The following year, after losing both David Silva and David Villa to Manchester City and Barcelona respectively, Emery still managed to win five and draw one of his first six La Liga matches and making it all the way to the round of sixteen in the Champion’s League losing to Schalke and the same stage of the Copa del Rey, being knocked out by Villarreal.

He managed a successive third place league finish and qualified once more for the Champion’s League. Emery finished the following season with another third placed finish (all three times behind Real Madrid and Barcelona) before leaving for Russia to take control at Spartak Moscow.

The most uninspiring tenure of Unai Emery’s managerial career, came at Spartak. He was due to be the new manager on a two-year contract but only managed to last there 6 months after a poor run of results, including a huge loss to local rivals, Dynamo Moscow.

Two months later and midway through the 2012/13 Season in January, Emery was named as the manager of Sevilla replacing the sacked Michel and kept the club in a modest 9th position. In his first full season at the helm of Sevilla he took them to a top six finish in fifth and won the Europa League beating Benfica on penalties.

The following season he once again finished in fifth domestically and successfully defended the Europa League, this time beating FC Dnipro. This win made Sevilla the most successful club in the history of the Europa League and its predecessor, the UEFA Cup. Emery extended with the club amid interest from both Napoli and West Ham at the time. The following season saw Sevilla only manage seventh in La Liga, this was mainly down to Emery playing the final few games with youth and reserve players as the club had solidified their place in the Europa League final against Liverpool.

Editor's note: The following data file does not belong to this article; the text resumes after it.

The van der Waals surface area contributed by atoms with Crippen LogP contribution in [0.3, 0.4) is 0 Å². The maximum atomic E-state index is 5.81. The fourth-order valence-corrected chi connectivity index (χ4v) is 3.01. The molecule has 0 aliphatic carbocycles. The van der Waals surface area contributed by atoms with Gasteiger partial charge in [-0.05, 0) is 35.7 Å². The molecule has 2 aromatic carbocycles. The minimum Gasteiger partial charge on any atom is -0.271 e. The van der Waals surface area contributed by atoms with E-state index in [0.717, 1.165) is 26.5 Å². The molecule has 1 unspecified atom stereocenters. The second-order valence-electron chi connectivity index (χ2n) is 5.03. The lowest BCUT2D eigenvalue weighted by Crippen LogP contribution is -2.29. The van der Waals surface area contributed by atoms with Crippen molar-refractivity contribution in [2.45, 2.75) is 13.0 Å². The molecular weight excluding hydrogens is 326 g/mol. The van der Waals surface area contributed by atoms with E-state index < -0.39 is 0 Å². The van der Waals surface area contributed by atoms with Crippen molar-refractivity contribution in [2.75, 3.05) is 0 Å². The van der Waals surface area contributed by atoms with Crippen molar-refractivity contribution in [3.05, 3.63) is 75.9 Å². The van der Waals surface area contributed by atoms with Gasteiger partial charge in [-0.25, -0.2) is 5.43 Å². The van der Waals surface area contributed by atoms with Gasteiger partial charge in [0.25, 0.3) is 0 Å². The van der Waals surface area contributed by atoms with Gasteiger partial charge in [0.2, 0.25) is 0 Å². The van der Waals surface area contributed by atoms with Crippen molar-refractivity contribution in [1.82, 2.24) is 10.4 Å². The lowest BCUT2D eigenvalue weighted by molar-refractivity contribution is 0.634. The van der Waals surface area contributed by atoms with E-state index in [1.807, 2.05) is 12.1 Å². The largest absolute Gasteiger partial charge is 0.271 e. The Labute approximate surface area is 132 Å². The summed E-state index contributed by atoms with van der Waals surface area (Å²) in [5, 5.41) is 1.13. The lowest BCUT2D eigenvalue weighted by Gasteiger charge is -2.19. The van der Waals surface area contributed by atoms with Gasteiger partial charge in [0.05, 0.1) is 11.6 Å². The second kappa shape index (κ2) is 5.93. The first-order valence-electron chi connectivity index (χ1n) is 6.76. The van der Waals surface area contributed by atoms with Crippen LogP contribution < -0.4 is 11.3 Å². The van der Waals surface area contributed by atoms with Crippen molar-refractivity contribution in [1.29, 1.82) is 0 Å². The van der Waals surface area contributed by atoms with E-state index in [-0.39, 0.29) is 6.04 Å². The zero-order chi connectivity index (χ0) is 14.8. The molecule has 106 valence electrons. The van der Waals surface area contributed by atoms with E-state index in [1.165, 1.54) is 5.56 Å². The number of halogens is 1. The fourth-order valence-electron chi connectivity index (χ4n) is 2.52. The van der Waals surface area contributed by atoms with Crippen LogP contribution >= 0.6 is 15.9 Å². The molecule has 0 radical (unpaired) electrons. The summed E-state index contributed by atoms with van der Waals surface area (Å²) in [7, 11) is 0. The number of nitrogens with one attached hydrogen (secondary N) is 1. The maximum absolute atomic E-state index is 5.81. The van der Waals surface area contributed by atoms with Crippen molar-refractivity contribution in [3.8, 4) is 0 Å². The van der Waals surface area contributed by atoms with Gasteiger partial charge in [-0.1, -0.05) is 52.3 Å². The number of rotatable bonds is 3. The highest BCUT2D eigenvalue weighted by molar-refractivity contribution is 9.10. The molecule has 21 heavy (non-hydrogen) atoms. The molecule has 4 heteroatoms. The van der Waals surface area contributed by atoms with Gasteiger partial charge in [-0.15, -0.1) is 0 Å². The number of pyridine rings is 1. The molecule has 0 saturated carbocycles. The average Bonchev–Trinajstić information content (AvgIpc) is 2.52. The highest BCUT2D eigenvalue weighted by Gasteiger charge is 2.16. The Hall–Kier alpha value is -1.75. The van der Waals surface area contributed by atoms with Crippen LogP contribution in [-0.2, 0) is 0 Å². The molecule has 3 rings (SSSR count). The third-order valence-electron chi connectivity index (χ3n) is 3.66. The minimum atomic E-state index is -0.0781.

Emery tactically outplayed Jürgen Klopp and despite being 1-0 down at half time, won the game and the Europa League 3-1. Despite winning the Europa League for a third successive season and getting Sevilla into the Champion’s League once more, Unai Emery decided to leave the club at the end of the season and join PSG.

Upon joining PSG, his first match was against Lyon in the Trophée des Champions which his side won 4-1. He finished second in his Champion’s League group, ironically behind Arsenal. They battered Barcelona 4-0 in the first leg of the knockouts, but unfortunately were highly embarrassed in Spain 1-6 and therefore being knocked out of the competition.

He finished second behind Monaco domestically in his first season and led his club to a Ligue 1 title in the second, winning a domestic treble in his first year (Coupe de France, Coupe de la Ligue, Trophée des Champions) as well as a domestic treble in his second year (Ligue 1, Coupe de France, Coupe de la Ligue) but due to player power conflicts and lack of European success Emery decided to call it a day at PSG on April 28th, 2018.

Unai Emery has never had a win percentage at any club he’s been in charge of, lower than 46% with an overall average of 53.5% He has won 10 trophies in the last five seasons with 7 of those coming in the last two at Sevilla and PSG.

Playing Style: A lot of people will be basing their knowledge of Unai Emery on his game style whilst managing PSG and that for me, is a mistake as they most certainly wouldn’t be fully au courant about the approach he’s more inclined towards. At PSG the hierarchy really impressed upon him the use of the 4-3-3 system; however, Emery prefers the 4-2-3-1 method with a very counteractive and pressing stance. He is methodical and meticulous in his work in the dressing room as much as on the pitch as well.